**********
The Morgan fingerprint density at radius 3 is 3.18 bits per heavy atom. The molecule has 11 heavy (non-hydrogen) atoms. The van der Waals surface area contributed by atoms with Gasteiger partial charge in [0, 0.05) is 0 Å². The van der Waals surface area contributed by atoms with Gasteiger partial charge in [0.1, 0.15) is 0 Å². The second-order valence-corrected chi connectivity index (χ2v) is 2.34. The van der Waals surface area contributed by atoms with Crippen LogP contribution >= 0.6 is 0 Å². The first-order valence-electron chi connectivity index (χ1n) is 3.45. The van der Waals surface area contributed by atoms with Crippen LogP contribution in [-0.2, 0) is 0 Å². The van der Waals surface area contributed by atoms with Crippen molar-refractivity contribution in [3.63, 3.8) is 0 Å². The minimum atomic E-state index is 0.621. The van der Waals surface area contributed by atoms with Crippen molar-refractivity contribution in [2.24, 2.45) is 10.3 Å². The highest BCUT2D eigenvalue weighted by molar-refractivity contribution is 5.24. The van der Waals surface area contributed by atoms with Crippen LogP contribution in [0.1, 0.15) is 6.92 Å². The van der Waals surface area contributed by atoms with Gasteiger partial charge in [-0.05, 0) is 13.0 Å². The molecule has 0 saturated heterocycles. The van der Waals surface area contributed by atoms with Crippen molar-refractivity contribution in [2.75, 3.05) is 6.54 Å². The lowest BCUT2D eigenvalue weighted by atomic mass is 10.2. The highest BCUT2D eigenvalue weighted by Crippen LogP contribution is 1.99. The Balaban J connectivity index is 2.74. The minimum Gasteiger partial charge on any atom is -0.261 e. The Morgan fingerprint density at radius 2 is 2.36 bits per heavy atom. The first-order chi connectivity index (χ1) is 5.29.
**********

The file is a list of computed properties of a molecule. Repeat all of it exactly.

The Morgan fingerprint density at radius 3 is 3.18 bits per heavy atom. The molecule has 11 heavy (non-hydrogen) atoms. The van der Waals surface area contributed by atoms with Gasteiger partial charge in [0, 0.05) is 0 Å². The van der Waals surface area contributed by atoms with Gasteiger partial charge in [0.1, 0.15) is 0 Å². The second-order valence-corrected chi connectivity index (χ2v) is 2.34. The van der Waals surface area contributed by atoms with Crippen LogP contribution >= 0.6 is 0 Å². The first-order valence-electron chi connectivity index (χ1n) is 3.45. The van der Waals surface area contributed by atoms with Crippen LogP contribution in [-0.2, 0) is 0 Å². The van der Waals surface area contributed by atoms with Crippen molar-refractivity contribution in [3.63, 3.8) is 0 Å². The minimum atomic E-state index is 0.621. The van der Waals surface area contributed by atoms with Crippen molar-refractivity contribution in [2.24, 2.45) is 10.3 Å². The highest BCUT2D eigenvalue weighted by molar-refractivity contribution is 5.24. The van der Waals surface area contributed by atoms with Crippen LogP contribution in [0.1, 0.15) is 6.92 Å². The van der Waals surface area contributed by atoms with Gasteiger partial charge in [-0.05, 0) is 13.0 Å². The molecule has 0 saturated heterocycles. The van der Waals surface area contributed by atoms with Crippen molar-refractivity contribution in [2.75, 3.05) is 6.54 Å². The lowest BCUT2D eigenvalue weighted by atomic mass is 10.2. The highest BCUT2D eigenvalue weighted by Crippen LogP contribution is 1.99. The Balaban J connectivity index is 2.74. The minimum Gasteiger partial charge on any atom is -0.261 e. The Morgan fingerprint density at radius 2 is 2.36 bits per heavy atom. The first-order chi connectivity index (χ1) is 5.29.